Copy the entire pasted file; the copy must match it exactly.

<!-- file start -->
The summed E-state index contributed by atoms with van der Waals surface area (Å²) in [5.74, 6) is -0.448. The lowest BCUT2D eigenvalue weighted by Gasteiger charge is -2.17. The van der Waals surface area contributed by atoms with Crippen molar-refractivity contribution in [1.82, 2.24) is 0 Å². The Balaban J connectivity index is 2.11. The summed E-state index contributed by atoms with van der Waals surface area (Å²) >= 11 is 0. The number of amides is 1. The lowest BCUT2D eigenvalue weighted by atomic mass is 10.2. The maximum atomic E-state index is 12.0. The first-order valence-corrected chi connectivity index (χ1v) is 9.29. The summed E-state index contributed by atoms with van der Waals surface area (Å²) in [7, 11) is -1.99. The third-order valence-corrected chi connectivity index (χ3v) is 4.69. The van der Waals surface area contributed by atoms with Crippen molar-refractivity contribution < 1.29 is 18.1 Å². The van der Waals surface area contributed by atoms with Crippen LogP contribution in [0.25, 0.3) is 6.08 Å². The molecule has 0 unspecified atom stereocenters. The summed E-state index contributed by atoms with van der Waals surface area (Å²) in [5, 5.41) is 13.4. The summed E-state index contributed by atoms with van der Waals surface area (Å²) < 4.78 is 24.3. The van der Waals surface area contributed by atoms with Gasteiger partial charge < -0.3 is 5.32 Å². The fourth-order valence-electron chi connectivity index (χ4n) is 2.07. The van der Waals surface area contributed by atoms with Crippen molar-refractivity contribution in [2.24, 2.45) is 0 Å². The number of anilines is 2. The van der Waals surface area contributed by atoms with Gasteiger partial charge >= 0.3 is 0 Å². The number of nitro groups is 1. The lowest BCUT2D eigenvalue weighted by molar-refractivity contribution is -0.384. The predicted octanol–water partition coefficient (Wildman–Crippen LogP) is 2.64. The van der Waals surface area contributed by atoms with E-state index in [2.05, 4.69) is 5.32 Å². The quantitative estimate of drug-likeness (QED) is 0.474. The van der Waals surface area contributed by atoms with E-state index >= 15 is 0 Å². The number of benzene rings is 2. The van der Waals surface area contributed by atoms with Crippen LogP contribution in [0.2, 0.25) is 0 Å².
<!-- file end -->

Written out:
The summed E-state index contributed by atoms with van der Waals surface area (Å²) in [5.74, 6) is -0.448. The lowest BCUT2D eigenvalue weighted by Gasteiger charge is -2.17. The van der Waals surface area contributed by atoms with Crippen molar-refractivity contribution in [1.82, 2.24) is 0 Å². The Balaban J connectivity index is 2.11. The summed E-state index contributed by atoms with van der Waals surface area (Å²) >= 11 is 0. The number of amides is 1. The lowest BCUT2D eigenvalue weighted by atomic mass is 10.2. The maximum atomic E-state index is 12.0. The first-order valence-corrected chi connectivity index (χ1v) is 9.29. The summed E-state index contributed by atoms with van der Waals surface area (Å²) in [7, 11) is -1.99. The third-order valence-corrected chi connectivity index (χ3v) is 4.69. The van der Waals surface area contributed by atoms with Crippen molar-refractivity contribution < 1.29 is 18.1 Å². The van der Waals surface area contributed by atoms with Crippen LogP contribution in [0.25, 0.3) is 6.08 Å². The molecule has 0 unspecified atom stereocenters. The summed E-state index contributed by atoms with van der Waals surface area (Å²) in [5, 5.41) is 13.4. The summed E-state index contributed by atoms with van der Waals surface area (Å²) < 4.78 is 24.3. The van der Waals surface area contributed by atoms with Gasteiger partial charge < -0.3 is 5.32 Å². The fourth-order valence-electron chi connectivity index (χ4n) is 2.07. The van der Waals surface area contributed by atoms with Crippen molar-refractivity contribution in [2.24, 2.45) is 0 Å². The number of anilines is 2. The van der Waals surface area contributed by atoms with Gasteiger partial charge >= 0.3 is 0 Å². The number of nitro groups is 1. The lowest BCUT2D eigenvalue weighted by molar-refractivity contribution is -0.384. The predicted octanol–water partition coefficient (Wildman–Crippen LogP) is 2.64. The van der Waals surface area contributed by atoms with E-state index in [2.05, 4.69) is 5.32 Å². The quantitative estimate of drug-likeness (QED) is 0.474. The van der Waals surface area contributed by atoms with E-state index >= 15 is 0 Å². The number of benzene rings is 2. The van der Waals surface area contributed by atoms with Crippen LogP contribution in [0.2, 0.25) is 0 Å².